For example, the UK’s National Cyber Security Programme is making available a total of GBP650 million (USD1.01 billion) over four years. This money is intended to be part of a programme whereby government works with businesses, as well as protecting governmental assets. But this money is lost when you think, for example, of cyber security company Symantec spending USD862 million in 2011 alone on research and development. Similarly, Microsoft spent USD8.7 billion in 2010 and Google USD3.7 billion. The disparity between individual government spend, and that they are used to procuring systems over many years rather than at the speed at which Internet technologies change, means that governments find it very difficult to engage with private businesses.
So what have governments done in response to this situation? Well, they have acted in remarkably different ways.
For example, you might imagine the all-out attack on Estonia in 2007 would have led to an aggressive response. Instead it led to the formation of the Co-operative Cyber Defence Centre of Excellence (CCD COE). The purpose of CCD COE is to understand the cyber threat as it develops and thence to prevent those attacks. This is an approach which has received the full backing of NATO. Meanwhile, the EU has created the European Network and Information Security Agency (ENISA) to act as a hub for the exchange of information, best practices and knowledge in the field of information security.
Other governments have adopted a more militaristic approach. In May 2010, the United States Cyber Command, part of the US Strategic Command, became operational. Cyber Command is not just there for the operations and defence of specified Department of Defense information networks but also to carry out “full spectrum military cyberspace operations”. Similarly, Israeli Prime Minister Binyamin Netanyahu announced in May 2011 that the country would set up a cyber-defence task force to defend Israel’s vital infrastructure from cyber-attacks.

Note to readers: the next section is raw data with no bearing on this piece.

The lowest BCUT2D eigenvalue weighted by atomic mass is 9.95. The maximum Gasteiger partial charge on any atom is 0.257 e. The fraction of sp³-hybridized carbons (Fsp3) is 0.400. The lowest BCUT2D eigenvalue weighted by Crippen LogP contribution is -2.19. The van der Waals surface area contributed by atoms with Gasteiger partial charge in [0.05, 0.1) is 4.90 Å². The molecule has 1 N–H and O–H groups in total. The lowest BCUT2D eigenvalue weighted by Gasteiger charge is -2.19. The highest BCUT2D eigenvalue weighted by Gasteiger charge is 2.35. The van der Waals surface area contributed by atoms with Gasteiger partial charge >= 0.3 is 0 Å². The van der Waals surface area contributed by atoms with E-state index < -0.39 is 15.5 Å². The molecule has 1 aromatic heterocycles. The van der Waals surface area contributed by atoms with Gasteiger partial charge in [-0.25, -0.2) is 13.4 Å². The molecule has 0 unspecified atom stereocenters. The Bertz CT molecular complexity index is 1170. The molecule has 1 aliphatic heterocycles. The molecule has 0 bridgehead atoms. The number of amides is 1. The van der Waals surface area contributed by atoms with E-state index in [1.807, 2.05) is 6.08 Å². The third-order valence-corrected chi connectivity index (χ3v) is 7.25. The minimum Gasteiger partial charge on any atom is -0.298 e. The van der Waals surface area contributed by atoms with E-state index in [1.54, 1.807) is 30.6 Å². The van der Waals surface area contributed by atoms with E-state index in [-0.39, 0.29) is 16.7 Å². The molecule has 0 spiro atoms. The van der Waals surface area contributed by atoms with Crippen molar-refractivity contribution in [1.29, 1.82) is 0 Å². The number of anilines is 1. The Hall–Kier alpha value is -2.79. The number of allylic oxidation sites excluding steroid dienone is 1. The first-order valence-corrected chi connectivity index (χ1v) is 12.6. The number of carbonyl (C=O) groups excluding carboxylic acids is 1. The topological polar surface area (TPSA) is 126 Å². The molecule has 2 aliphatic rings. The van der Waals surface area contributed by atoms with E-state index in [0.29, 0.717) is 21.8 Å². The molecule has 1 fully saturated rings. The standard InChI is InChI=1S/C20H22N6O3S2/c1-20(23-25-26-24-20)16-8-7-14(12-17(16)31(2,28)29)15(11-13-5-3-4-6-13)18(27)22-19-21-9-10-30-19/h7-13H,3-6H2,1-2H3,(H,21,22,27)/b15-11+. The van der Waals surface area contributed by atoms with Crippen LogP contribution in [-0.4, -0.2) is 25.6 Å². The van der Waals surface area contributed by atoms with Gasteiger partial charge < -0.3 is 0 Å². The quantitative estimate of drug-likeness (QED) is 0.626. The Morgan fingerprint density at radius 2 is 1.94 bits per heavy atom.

Regardless of style of approach one common theme has emerged: the key to effective defence against the rapidly evolving threat is shared intelligence. The studies conducted by Dr Rogoyski showed that what business wants most from government is Information Sharing and Awareness Raising. And, intelligence is one thing that governments do have.
They are now looking for ways of sharing sensitive information, that they might otherwise be unhappy to share as it might reveal the source of the information, with those who are directly affected by it. In the US in 2011, the Department of Defense launched a new pilot programme, the Defense Industrial Base Cyber-Pilot, in which it shares classified threat intelligence with around 20 defence contractors or their commercial internet service providers. Although the initial scope of Defense Industrial Cyber-Pilot was to help protect government network, it doesn’t take a great leap of imagination to see how this can become a two way process, especially in areas such as power, transportation and energy. The success of this scheme resulted in it being extended in September 2011 to include more private organisation. It has, however, highlighted in the public consciousness that the military are involved in protecting the Internet, and the debate continues as to whether it should be the Department for Homeland Security of the DoD that has such a responsibility. Either way, the positive aspect is that it is happening.